Avoiding bad scars in facelift surgery
When performing facial plastic surgery, the surgeon must be able to provide the desired results while maintaining a natural unoperated appearance. This is of primary consideration especially in facelift surgeries, and begins and ends with the design and planning of the incisions. Over the past decades, many different techniques have been described and proposed.
The design of the incision and the extent of undermining will vary depending on the facial contour, degree of skin laxity, and advancement the plastic surgeon desires for the needs of the patient. To obtain a natural result the surgeon must avoid hair loss or readjustment of the hairline, changes in normal anatomical structures, and obvious placement of incisions. These sequelae are commonly seen with temporal hair loss, stair-steps hair loss of the occipital region, loss and/or distortion of the tragus and earlobes, and visible scarring.
Knowing that the incisions are critical to obtaining a natural aesthetic result, careful planning is necessary. After thorough evaluation and development of the plan for the patient, careful marking should be performed while the patient is in the upright position. In addition to marking the lines of the incisions, landmarks and the amount of elevation and correction are duly noted and marked on the patient’s skin with a skin marker. The facelift incisions can be divided into sections which include the temporal, preauricular, lobular, postauricular, and mastoid areas.
The description of the facelift incisions discussed above is mainly that of a female patients. When discussing male facelift incisions, the surgeon must consider the patient’s facial hair and beard growth pattern. The temporal incisions and postauricular and occipital incisions can be used in the male, as previously discussed. However, the preauricular portion of the incision must be modified to avoid changing beard growth and sideburn patterns. It is quite unsightly and unnatural to have sideburn and beard growth upon the patient’s ear and tragus. Examination of a male patient’s face reveals an area of non-bearing skin between the ear and the face. It is important that this nonhair-bearing skin be preserved. It is best to hide the incisions in the skin folds right on front of the ear. This helps the placement of beard-growing skin away from the ear to allow easy shaving.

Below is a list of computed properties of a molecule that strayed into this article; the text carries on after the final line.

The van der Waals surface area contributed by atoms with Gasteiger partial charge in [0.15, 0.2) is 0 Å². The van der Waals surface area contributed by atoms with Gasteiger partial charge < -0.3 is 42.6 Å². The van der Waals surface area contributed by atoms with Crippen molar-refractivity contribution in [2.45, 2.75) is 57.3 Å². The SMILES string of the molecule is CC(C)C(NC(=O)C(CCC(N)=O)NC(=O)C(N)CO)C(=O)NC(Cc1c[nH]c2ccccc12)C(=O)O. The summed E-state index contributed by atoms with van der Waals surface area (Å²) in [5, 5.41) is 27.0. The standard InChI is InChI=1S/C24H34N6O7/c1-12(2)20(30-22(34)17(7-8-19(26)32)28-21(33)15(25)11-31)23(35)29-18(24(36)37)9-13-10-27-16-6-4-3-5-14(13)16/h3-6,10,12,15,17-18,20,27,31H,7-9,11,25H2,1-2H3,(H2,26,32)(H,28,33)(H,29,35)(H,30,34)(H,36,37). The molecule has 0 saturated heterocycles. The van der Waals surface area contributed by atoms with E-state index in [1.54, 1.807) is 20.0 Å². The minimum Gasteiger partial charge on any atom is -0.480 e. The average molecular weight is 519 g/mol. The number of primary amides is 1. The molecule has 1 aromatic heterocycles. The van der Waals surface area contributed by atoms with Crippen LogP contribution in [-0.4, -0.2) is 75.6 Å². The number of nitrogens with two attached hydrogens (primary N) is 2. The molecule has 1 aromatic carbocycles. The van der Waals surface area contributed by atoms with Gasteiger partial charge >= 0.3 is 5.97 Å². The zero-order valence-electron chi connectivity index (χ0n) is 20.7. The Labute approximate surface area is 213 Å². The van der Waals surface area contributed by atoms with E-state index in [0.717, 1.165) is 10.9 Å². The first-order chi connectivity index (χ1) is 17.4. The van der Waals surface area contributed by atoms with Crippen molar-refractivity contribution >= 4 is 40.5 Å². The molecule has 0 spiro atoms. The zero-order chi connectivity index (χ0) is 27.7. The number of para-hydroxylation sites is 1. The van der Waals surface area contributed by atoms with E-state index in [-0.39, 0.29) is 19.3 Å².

It should be emphasized that the results of the facelift are predicted not only on the design and placement of the facelift incisions but also on the remaining portion of the surgery. This entails proper surgical technique for the muscle tightening to eliminate tension from suture lines and skin. The majority of facial tightening must be applied to the muscle and the skin closure must be free of tension. Closure of skin must be performed with very fine sutures to avoid “railroad” tracking. For men, is best to place the sutures under the skin called subcuticular rather than outside to prevent any signs of surgery.
Although some individuals are more susceptible to scar formation (hypertrophic scarring and keloid) than others, there are ways to improve the probability of a good healing and scar-free facelift. Following the post-operative incision care instructions given by plastic surgeon are imperative.
Smoking is a major factor in poor healing and increase risk of scaring. Smoking is such a considerable risk factor that many facial plastic surgeons will avoid operating on a patient if he or she does not stop smoking completely for at least 2 weeks prior and 2 weeks after the surgery.
Eating a balanced diet enriched with proteins is also important in the healing process. Protein makes up the building blocks of healing skin, so it is vital to offer your body ample amounts of protein like fish, chicken, and dairy products. If you’re a vegetarian beans and soy products provide an excellent alternative as a lean protein source.
Keeping incision lines clean during the first week of surgery is crucial to prevent infection or cellulitis leading to scaring. Cleaning incision lines with Hydrogen peroxide and applying antibiotic ointments three times a day reduces skin bacterial penetration to the incision lines.
Applying anti-scar creams like Kelocote or Scarface for about four weeks after surgery will help to reduce keloid formation.
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